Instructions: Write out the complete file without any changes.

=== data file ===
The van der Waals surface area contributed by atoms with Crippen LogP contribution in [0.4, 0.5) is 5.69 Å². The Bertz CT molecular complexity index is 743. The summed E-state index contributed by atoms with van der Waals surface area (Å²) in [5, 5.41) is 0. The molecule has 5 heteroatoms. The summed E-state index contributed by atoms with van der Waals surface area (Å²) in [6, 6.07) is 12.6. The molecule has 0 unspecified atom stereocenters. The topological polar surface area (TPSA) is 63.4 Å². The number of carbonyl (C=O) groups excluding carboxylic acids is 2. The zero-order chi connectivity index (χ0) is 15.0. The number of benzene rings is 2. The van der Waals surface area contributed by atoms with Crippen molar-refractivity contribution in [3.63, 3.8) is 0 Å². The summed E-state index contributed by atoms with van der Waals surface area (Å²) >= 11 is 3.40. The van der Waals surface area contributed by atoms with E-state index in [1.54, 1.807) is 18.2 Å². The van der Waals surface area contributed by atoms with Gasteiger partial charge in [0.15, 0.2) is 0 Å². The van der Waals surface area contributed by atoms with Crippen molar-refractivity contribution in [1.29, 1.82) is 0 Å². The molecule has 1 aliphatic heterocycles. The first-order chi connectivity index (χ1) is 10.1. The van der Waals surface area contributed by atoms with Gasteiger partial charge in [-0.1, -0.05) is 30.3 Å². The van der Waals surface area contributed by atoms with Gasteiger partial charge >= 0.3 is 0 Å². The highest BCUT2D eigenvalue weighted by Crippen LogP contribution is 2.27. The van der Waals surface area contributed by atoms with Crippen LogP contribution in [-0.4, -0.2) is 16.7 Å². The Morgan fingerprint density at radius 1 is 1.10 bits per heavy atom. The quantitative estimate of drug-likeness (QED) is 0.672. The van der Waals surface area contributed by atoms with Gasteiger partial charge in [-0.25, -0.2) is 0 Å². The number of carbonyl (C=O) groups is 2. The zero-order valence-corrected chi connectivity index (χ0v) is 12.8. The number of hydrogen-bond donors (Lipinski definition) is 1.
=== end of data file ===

The van der Waals surface area contributed by atoms with Crippen LogP contribution in [0.4, 0.5) is 5.69 Å². The Bertz CT molecular complexity index is 743. The summed E-state index contributed by atoms with van der Waals surface area (Å²) in [5, 5.41) is 0. The molecule has 5 heteroatoms. The summed E-state index contributed by atoms with van der Waals surface area (Å²) in [6, 6.07) is 12.6. The molecule has 0 unspecified atom stereocenters. The topological polar surface area (TPSA) is 63.4 Å². The number of carbonyl (C=O) groups excluding carboxylic acids is 2. The zero-order chi connectivity index (χ0) is 15.0. The number of benzene rings is 2. The van der Waals surface area contributed by atoms with Crippen molar-refractivity contribution in [3.63, 3.8) is 0 Å². The summed E-state index contributed by atoms with van der Waals surface area (Å²) >= 11 is 3.40. The van der Waals surface area contributed by atoms with E-state index in [1.54, 1.807) is 18.2 Å². The van der Waals surface area contributed by atoms with Gasteiger partial charge in [0.15, 0.2) is 0 Å². The van der Waals surface area contributed by atoms with Crippen molar-refractivity contribution in [1.29, 1.82) is 0 Å². The molecule has 1 aliphatic heterocycles. The first-order chi connectivity index (χ1) is 10.1. The van der Waals surface area contributed by atoms with Gasteiger partial charge in [-0.1, -0.05) is 30.3 Å². The van der Waals surface area contributed by atoms with Gasteiger partial charge >= 0.3 is 0 Å². The highest BCUT2D eigenvalue weighted by Crippen LogP contribution is 2.27. The van der Waals surface area contributed by atoms with Crippen LogP contribution in [-0.4, -0.2) is 16.7 Å². The Morgan fingerprint density at radius 1 is 1.10 bits per heavy atom. The quantitative estimate of drug-likeness (QED) is 0.672. The van der Waals surface area contributed by atoms with Gasteiger partial charge in [-0.25, -0.2) is 0 Å². The number of carbonyl (C=O) groups is 2. The zero-order valence-corrected chi connectivity index (χ0v) is 12.8. The number of hydrogen-bond donors (Lipinski definition) is 1.